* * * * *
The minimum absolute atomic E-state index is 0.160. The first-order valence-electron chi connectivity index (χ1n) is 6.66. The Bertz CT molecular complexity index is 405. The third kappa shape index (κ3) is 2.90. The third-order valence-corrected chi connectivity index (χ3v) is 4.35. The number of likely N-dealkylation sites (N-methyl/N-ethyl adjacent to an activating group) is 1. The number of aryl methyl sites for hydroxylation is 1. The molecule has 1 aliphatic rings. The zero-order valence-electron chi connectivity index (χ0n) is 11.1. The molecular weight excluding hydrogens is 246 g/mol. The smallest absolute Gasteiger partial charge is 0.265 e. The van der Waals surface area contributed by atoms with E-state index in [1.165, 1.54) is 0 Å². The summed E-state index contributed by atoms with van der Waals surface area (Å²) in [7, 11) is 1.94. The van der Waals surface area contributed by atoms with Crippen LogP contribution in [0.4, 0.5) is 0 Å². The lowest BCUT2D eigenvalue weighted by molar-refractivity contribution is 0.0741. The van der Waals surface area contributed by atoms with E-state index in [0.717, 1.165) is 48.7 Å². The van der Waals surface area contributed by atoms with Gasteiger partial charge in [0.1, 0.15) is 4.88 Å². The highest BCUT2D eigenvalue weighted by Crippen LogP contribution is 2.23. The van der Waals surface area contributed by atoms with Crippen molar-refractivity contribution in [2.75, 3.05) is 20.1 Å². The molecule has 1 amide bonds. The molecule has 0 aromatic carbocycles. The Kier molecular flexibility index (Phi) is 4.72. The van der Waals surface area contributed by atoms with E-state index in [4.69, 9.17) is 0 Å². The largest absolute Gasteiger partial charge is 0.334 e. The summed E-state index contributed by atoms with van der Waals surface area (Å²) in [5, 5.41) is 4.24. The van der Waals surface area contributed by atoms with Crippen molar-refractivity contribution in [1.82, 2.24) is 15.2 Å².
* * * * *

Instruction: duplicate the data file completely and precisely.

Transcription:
The minimum absolute atomic E-state index is 0.160. The first-order valence-electron chi connectivity index (χ1n) is 6.66. The Bertz CT molecular complexity index is 405. The third kappa shape index (κ3) is 2.90. The third-order valence-corrected chi connectivity index (χ3v) is 4.35. The number of likely N-dealkylation sites (N-methyl/N-ethyl adjacent to an activating group) is 1. The number of aryl methyl sites for hydroxylation is 1. The molecule has 1 aliphatic rings. The zero-order valence-electron chi connectivity index (χ0n) is 11.1. The molecular weight excluding hydrogens is 246 g/mol. The smallest absolute Gasteiger partial charge is 0.265 e. The van der Waals surface area contributed by atoms with E-state index in [1.165, 1.54) is 0 Å². The summed E-state index contributed by atoms with van der Waals surface area (Å²) in [7, 11) is 1.94. The van der Waals surface area contributed by atoms with Crippen LogP contribution in [0.4, 0.5) is 0 Å². The lowest BCUT2D eigenvalue weighted by molar-refractivity contribution is 0.0741. The van der Waals surface area contributed by atoms with E-state index in [0.717, 1.165) is 48.7 Å². The van der Waals surface area contributed by atoms with Gasteiger partial charge in [0.1, 0.15) is 4.88 Å². The highest BCUT2D eigenvalue weighted by Crippen LogP contribution is 2.23. The van der Waals surface area contributed by atoms with Crippen molar-refractivity contribution in [2.75, 3.05) is 20.1 Å². The molecule has 1 amide bonds. The molecule has 0 aromatic carbocycles. The Kier molecular flexibility index (Phi) is 4.72. The van der Waals surface area contributed by atoms with E-state index in [4.69, 9.17) is 0 Å². The largest absolute Gasteiger partial charge is 0.334 e. The summed E-state index contributed by atoms with van der Waals surface area (Å²) in [5, 5.41) is 4.24. The van der Waals surface area contributed by atoms with Crippen molar-refractivity contribution in [1.82, 2.24) is 15.2 Å².